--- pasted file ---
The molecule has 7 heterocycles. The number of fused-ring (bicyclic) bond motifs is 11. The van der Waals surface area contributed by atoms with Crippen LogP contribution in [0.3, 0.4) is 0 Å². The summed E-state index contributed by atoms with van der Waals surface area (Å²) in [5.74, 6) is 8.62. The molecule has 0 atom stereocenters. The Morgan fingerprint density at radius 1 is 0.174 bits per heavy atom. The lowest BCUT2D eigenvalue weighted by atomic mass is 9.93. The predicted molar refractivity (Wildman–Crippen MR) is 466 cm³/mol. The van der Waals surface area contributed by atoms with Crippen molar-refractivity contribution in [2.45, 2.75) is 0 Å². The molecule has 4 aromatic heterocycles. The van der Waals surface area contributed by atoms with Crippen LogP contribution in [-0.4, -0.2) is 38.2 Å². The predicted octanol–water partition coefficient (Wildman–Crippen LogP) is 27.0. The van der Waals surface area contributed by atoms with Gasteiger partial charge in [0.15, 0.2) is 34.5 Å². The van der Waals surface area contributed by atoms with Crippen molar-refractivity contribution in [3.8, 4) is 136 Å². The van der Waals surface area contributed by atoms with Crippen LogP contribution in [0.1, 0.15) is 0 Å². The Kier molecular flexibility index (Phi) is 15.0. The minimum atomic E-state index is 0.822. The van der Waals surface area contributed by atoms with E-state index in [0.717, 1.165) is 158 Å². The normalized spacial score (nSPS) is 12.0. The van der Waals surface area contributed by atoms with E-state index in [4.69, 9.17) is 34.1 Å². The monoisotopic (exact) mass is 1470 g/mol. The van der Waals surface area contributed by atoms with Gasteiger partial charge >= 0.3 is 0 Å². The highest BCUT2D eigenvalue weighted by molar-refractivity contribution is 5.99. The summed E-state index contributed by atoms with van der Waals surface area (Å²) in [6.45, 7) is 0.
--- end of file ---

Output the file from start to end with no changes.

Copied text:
The molecule has 7 heterocycles. The number of fused-ring (bicyclic) bond motifs is 11. The van der Waals surface area contributed by atoms with Crippen LogP contribution in [0.3, 0.4) is 0 Å². The summed E-state index contributed by atoms with van der Waals surface area (Å²) in [5.74, 6) is 8.62. The molecule has 0 atom stereocenters. The Morgan fingerprint density at radius 1 is 0.174 bits per heavy atom. The lowest BCUT2D eigenvalue weighted by atomic mass is 9.93. The predicted molar refractivity (Wildman–Crippen MR) is 466 cm³/mol. The van der Waals surface area contributed by atoms with Crippen molar-refractivity contribution in [2.45, 2.75) is 0 Å². The molecule has 4 aromatic heterocycles. The van der Waals surface area contributed by atoms with Crippen LogP contribution in [-0.4, -0.2) is 38.2 Å². The predicted octanol–water partition coefficient (Wildman–Crippen LogP) is 27.0. The van der Waals surface area contributed by atoms with Gasteiger partial charge in [0.15, 0.2) is 34.5 Å². The van der Waals surface area contributed by atoms with Crippen molar-refractivity contribution in [3.8, 4) is 136 Å². The van der Waals surface area contributed by atoms with Crippen LogP contribution in [0.1, 0.15) is 0 Å². The Kier molecular flexibility index (Phi) is 15.0. The minimum atomic E-state index is 0.822. The van der Waals surface area contributed by atoms with E-state index in [0.717, 1.165) is 158 Å². The normalized spacial score (nSPS) is 12.0. The van der Waals surface area contributed by atoms with E-state index in [4.69, 9.17) is 34.1 Å². The monoisotopic (exact) mass is 1470 g/mol. The van der Waals surface area contributed by atoms with Gasteiger partial charge >= 0.3 is 0 Å². The highest BCUT2D eigenvalue weighted by molar-refractivity contribution is 5.99. The summed E-state index contributed by atoms with van der Waals surface area (Å²) in [6.45, 7) is 0.